In the time period, March 2020 - July 2021 fourteen virtual Schwartz Rounds were held and 398 individuals provided feedback. Individuals had various job roles including nurses, midwives, medical doctors, administrative and clerical staff. For the facilitator's feedback, all five facilitators provided feedback.
Across this period, ¼ of the participants attended their first round. The average attendance for the six in-person rounds before March 2020 was 72 individuals per round. The average attendance for six randomly picked virtual rounds was 94 individuals per round. 44.31% of participants had not attended a face to face round. Almost half of the individuals (49%) who provided feedback either stated that they preferred virtual Schwartz or liked both face to face and virtual Schwartz equally. Participants rated the accessibility of virtual Schwartz as very easy or easy (81%).
At the beginning of virtual Schwartz, some technical difficulties likely impacted people's experience of the rounds. As the rounds continued, there were less negative comments related to technical issues on the evaluation feedback discussion around technical issues. For example, negative feedback in the initial virtual rounds included difficulties with sound quality, availability of necessary technology, not being able to privately use technology and the technology not working. In later rounds, the free text comments on evaluation focussed on listening to difficult stories and the emotive response and navigating emotions on a virtual platform.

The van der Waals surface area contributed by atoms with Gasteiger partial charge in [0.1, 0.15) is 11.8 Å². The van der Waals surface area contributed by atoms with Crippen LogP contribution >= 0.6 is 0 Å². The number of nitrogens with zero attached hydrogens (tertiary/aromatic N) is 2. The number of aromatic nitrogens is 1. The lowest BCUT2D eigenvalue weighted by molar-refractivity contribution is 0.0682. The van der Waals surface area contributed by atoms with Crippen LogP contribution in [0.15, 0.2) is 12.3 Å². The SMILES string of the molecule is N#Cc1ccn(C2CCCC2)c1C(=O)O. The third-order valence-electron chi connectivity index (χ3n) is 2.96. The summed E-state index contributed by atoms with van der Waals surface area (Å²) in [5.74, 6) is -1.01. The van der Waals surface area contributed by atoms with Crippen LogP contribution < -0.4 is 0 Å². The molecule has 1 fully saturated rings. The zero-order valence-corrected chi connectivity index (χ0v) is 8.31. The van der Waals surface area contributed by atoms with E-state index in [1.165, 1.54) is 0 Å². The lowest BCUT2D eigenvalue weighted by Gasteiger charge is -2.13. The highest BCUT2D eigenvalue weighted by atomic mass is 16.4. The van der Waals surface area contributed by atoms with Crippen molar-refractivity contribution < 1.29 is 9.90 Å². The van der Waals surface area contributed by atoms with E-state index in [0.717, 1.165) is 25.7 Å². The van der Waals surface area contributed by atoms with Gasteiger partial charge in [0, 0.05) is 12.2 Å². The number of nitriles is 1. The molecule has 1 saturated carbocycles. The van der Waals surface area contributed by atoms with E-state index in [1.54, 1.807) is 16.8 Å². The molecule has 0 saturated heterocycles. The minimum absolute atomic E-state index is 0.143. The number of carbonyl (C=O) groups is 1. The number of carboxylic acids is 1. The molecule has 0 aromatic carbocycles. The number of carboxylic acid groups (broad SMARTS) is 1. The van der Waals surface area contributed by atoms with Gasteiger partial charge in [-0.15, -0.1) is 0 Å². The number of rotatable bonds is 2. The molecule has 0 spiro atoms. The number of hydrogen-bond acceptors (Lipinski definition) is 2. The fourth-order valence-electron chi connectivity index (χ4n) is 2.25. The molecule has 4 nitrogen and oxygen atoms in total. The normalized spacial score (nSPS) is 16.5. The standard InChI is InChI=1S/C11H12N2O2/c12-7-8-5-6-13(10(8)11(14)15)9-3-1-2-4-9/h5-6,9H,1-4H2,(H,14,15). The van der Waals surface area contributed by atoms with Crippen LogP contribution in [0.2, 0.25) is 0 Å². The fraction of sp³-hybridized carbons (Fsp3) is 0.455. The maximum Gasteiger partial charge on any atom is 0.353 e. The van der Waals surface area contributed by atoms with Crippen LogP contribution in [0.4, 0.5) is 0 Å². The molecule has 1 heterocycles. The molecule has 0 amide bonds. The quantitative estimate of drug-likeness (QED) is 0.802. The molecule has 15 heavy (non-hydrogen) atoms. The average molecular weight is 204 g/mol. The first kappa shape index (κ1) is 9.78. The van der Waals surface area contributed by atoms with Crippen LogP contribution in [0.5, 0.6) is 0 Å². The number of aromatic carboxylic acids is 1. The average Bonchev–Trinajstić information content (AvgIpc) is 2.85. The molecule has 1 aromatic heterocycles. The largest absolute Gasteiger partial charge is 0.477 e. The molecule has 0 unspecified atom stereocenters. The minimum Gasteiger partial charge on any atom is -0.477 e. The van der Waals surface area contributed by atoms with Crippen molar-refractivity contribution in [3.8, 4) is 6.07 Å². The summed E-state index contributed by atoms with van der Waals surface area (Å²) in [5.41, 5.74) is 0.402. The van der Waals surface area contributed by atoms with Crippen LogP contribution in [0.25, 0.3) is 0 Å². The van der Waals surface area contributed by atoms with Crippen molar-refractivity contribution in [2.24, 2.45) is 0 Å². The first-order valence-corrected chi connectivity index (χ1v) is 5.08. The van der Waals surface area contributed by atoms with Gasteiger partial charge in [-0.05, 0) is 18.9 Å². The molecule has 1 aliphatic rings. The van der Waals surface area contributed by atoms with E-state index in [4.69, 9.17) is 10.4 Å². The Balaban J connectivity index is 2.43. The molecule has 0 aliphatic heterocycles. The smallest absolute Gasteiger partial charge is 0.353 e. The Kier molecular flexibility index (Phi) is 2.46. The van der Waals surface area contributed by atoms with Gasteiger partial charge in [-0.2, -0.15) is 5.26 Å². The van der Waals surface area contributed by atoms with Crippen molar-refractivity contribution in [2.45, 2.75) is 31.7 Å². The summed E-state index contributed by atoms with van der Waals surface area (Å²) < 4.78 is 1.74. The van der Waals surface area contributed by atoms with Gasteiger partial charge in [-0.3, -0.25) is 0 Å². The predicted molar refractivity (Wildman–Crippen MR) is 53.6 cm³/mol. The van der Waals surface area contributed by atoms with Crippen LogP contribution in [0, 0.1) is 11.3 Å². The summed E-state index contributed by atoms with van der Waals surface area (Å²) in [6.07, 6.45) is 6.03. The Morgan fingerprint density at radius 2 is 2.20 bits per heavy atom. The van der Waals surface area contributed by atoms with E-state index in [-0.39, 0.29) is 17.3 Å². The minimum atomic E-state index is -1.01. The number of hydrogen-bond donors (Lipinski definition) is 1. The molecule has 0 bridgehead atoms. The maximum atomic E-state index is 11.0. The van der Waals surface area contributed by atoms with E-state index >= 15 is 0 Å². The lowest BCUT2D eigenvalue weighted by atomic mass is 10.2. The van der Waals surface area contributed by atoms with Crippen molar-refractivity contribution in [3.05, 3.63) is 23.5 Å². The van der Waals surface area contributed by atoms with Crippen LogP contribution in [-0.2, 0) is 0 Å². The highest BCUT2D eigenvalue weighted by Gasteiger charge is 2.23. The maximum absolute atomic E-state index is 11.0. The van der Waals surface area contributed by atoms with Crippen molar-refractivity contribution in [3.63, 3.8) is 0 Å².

Attendees that had previous experience of face-to-face Schwartz were asked to compare their experiences. The majority found virtual Schwartz as impactful (71.3%) and the discussion as useful (59.8%) as face to face experiences.
Previous Schwartz research, including from our institution, has used qualitative feedback to highlight emergent themes that support the emotional impact of Schwartz Rounds [2, 3]. We have looked at the qualitative feedback and highlighted some dominant themes using the thematic analysis from our previous research. Six themes related to participants' experiences of Schwartz Rounds throughout the covid-19 pandemic were generated. These include 'Building relationships with colleagues’, 'Guilt', 'Appreciation of rounds around COVID-19, 'Technology', 'Bringing together' and 'Accessibility'.